|Brian, Gates and Cherie|
Clichés are funny things. The actual word “Cliché” has a negative connotation and even definition, however when appropriately used and suitably timed they can have certain impacts, altering a stubborn paradigm. Tonight a cliché hit me, like a sucker punch, unexpected and attention grabbing:
“Gates’ recovery is a marathon, not a sprint.”
I’m not a runner, never have been. My spouse, on the other hand, has just picked up the sport and I’ve learned a thing or two (bear with me, Pavement Pounders, as I know I still have a lot to learn).
As Gates toed the line of this race to recovery, his “pace” was fast and progressed rapidly; 10 days in and he’s ahead of the pack. Today was a little like his first feelings of exhaustion; he’s put forth so much, so soon, and this morning he struggled to breathe again and doctors found one of his lungs had partially collapsed.
Gratefully, like any marathon, he was lucky enough to have “aid stations” where friends visited, brought well wishes and love; helping him gather strength. This is the first I’ve really mentioned it but he has excellent nurses, therapist, doctors and counselors as well, bringing him everything he needs physically, to keep his focus on the goal: recovery. Thanks to his spirit and healthy body, he has still not needed the tracheotomy.
|Gates the Night of the Accident|
Eventually, unfortunately, one day Gates is going to hit “a wall.” There will be a time (or times) when he wants to give up, when he just wants to quit. It is then, he’ll need us even more than now.
I love the story, and thought of Gates when I reread it, about an unknown Tanzanian runner by the name of John Stephen Akhwari. In 1968, John staggered into the Olympic stadium; one hour after the winner had crossed the finish line. He completed the race bleeding, with a dislocated knee and thunderous applause. When asked why he didn’t quit after his fall and knowing he couldn’t win, he said, “My country did not send me 5,000 miles to start the race. They sent me 5,000 miles to finish the race.”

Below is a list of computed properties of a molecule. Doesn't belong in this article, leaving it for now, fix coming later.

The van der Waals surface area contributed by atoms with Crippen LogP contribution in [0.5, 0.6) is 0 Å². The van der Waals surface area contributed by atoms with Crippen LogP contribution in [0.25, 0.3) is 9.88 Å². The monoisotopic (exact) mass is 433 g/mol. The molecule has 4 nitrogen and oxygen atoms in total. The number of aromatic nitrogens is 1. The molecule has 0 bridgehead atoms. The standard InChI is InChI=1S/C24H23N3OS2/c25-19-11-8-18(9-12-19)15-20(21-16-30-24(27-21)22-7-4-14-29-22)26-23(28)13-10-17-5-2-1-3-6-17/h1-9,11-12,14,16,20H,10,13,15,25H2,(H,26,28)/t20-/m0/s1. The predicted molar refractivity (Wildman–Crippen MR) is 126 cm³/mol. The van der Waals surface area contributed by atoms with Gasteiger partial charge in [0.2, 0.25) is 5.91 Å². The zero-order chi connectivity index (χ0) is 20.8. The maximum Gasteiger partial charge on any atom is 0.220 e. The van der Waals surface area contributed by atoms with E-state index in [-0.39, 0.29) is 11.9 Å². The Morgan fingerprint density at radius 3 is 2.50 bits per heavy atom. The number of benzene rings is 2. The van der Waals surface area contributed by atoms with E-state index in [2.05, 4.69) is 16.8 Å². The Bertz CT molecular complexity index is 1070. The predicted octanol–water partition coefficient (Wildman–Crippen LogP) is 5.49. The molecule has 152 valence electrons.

“…Our knowing of Jesus’ perfect empathy for us individually will help us greatly to endure our pains of various kinds.” Elder Neal A Maxwell said, “’Christ shall go forth, suffering pains and afflictions and temptations of every kind; and this that the word might be fulfilled which saith he will take upon him the pains and the sicknesses of his people.
‘And he will take upon him death, that he may loose the bands of death which bind his people; and he will take upon him their infirmities, that his bowels may be filled with mercy, according to the flesh, that he may know according to the flesh how to succor his people according to their infirmities’” (Alma 7:11–12).
The “Runner’s High” is ultimately the goal and driving force pushing those who run to run, and run again. Just as I know Gates will have to drive through the tough times, I KNOW he will take joy in a high, inexpressible by words.
For me, my high today was hearing of a conversation Gates had with his Dad, Brian.
Brian: “Yea, Gates.”
Gates: “Does Mom know I love her?
Brian: “Of course she does…”
Gates: “No, Dad, does Mom know how much I love her?”
Brian: “Gates, Mom knows how much you love her.”
Gates: “I don’t think Mom knows, really, how much I love her.”
Such sweet words, from a boy who can only whisper.
“Gates’ recovery is a marathon, not a sprint.” Was said to me by the wife (Renee) of a man (Dale), I only just met tonight. She knows; she’s been through it.
Nearly 13 years ago, her husband had an accident, breaking his neck and leaving him paralyzed from the chin down. It must have been devastating, back then, when doctors explained he would never walk again.
I shook both their hands after a wonderful discussion and talking to them about Gates. Her words reverberated in my head… as I watch the two of them leave.